const Moltin = MoltinGateway({
    client_id: 'XXX',
    client_secret: 'XXX',
    throttleEnabled: true,
    throttleLimit: 3,
    throttleInterval: 125

This feature is disabled by default and to enable it you need to set throttleEnabled to true. Once enabled you can use throttleLimit (default 3) and throttleInterval (default 125) to define what is the maximum number of calls per interval. For example setting throttleLimit = 5, throttleInterval = 1000 means maximum of 5 calls per second.

Handling File Upload

Files can be uploaded to the EPCC file service with the Moltin.Files.Create method. You should pass a FormData object as described in the documentation.

In a Node.js environment, where you may be using an alternative FormData implementation, you can include a second parameter to represent the Content-Type header for the request. This must be multipart/form-data and must include a boundary. For example, using the form-data package:

const FormData = require('form-data')
const formData = new FormData()
formData.append('file', buffer)

const contentType = formData.getHeaders()['content-type']

Moltin.Files.Create(formData, contentType)

Referencing a file stored elsewhere

If you want to create a file by simply referencing a file stored elsewhere, you can use this helper method:


Just pass the URL to the Link method and creation will be handled for you.

TypeScript Support

The Elastic Path Commerce Cloud JavaScript SDK is fully supported in Typescript.

Imported module will contain all interfaces needed to consume backend services. i.e:

import * as moltin from '@moltin/sdk';

const product: moltin.ProductBase = {...}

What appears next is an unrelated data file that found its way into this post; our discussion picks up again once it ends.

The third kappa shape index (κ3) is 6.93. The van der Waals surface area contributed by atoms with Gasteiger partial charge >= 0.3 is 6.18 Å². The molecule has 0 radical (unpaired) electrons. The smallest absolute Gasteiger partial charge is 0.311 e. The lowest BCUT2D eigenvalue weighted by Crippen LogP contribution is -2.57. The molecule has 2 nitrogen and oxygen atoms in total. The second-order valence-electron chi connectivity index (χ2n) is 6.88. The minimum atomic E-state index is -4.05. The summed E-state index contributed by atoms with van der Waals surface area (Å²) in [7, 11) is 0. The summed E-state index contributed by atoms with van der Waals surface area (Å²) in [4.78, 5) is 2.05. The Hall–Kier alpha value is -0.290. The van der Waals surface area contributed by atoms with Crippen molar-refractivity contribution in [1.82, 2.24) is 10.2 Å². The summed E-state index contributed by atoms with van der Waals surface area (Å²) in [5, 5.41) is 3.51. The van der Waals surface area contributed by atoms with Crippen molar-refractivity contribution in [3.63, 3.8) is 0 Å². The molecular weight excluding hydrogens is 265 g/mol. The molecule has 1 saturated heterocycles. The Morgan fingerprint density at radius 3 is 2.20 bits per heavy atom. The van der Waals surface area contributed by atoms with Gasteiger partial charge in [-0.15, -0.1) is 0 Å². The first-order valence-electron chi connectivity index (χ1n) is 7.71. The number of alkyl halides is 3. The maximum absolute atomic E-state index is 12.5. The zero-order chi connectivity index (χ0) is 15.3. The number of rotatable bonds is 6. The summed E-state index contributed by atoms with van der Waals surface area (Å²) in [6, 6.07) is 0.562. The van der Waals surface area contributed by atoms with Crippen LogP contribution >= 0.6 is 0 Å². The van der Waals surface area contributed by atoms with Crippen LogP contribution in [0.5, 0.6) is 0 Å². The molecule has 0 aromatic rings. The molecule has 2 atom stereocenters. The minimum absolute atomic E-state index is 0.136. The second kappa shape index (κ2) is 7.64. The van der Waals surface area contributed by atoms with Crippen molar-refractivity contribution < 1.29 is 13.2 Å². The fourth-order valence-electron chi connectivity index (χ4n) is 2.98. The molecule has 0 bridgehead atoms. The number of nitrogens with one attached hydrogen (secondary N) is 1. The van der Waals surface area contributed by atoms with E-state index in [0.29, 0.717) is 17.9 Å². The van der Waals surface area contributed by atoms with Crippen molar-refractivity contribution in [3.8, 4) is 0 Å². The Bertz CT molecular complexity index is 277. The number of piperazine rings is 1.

If you do not want to use the namespace, you can extend the interfaces and define them yourself, like so:

// You can name the interface anything you like
interface Product extends product.ProductBase {

const product: Product = {...}

Here is an example of a simple product creation:

import { Moltin, gateway, ProductBase, Resource } from '@moltin/sdk';

async function main() {
  const g: Moltin = gateway({client_id, client_secret});
  const auth = await g.Authenticate();

  const newProduct: ProductBase = {
    type: "product",
    name: "My Product",
    slug: "my-prod",
    sku: "my-prod",
    manage_stock: false,
    description: "Some description",
    status: "draft",
    commodity_type: "physical",
    price: [
        amount: 5499,
        currency: "USD",
        includes_tax: true

  const nP: Resource<Product> = await g.Products.Create(newProduct);

You can also extend any base interface compatible with flows to create any custom interfaces that you might be using by re-declaring @moltin/sdk module. Following example adds several properties to ProductsBase interface that correspond to flows added to the backend.

In your project add a definition file (with a .d.ts extension) with a following code:

import * as moltin from '@moltin/sdk';

declare module '@moltin/sdk' {

  interface Weight {
    g: number;
    kg: number;
    lb: number;
    oz: number;

  interface ProductBase {
    background_color: string;
    background_colour: string | null;
    bulb: string;
    bulb_qty: string;
    finish: string;
    material: string;
    max_watt: string;
    new: string | null;
    on_sale: string | null;
    weight: Weight;


This will affect base interface and all other Product interfaces that inherit from base interface so added properties will be present when creating, updating, fetching products.

❤️ Contributing

We love community contributions. Here's a quick guide if you want to submit a pull request:

  1. Fork the repository
  2. Add a test for your change (it should fail)
  3. Make the tests pass
  4. Commit your changes (see note below)
  5. Submit your PR with a brief description explaining your changes

Note: Commits should adhere to the Angular commit conventions.

Make sure you have Prettier installed for your editor with ESLint integration enabled.

⚡️ Development

The SDK is built with ES6 modules that are bundled using Rollup.

If you want to roll your own bundle, or make changes to any of the modules in src, then you'll need to install the package dependencies and run rollup while watching for changes.

npm install
npm start

To run test

npm test

You can learn more about the Rollup API and configuration here.

Terms And Conditions

  • Any changes to this project must be reviewed and approved by the repository owner.
  • For more information about the license, see MIT License.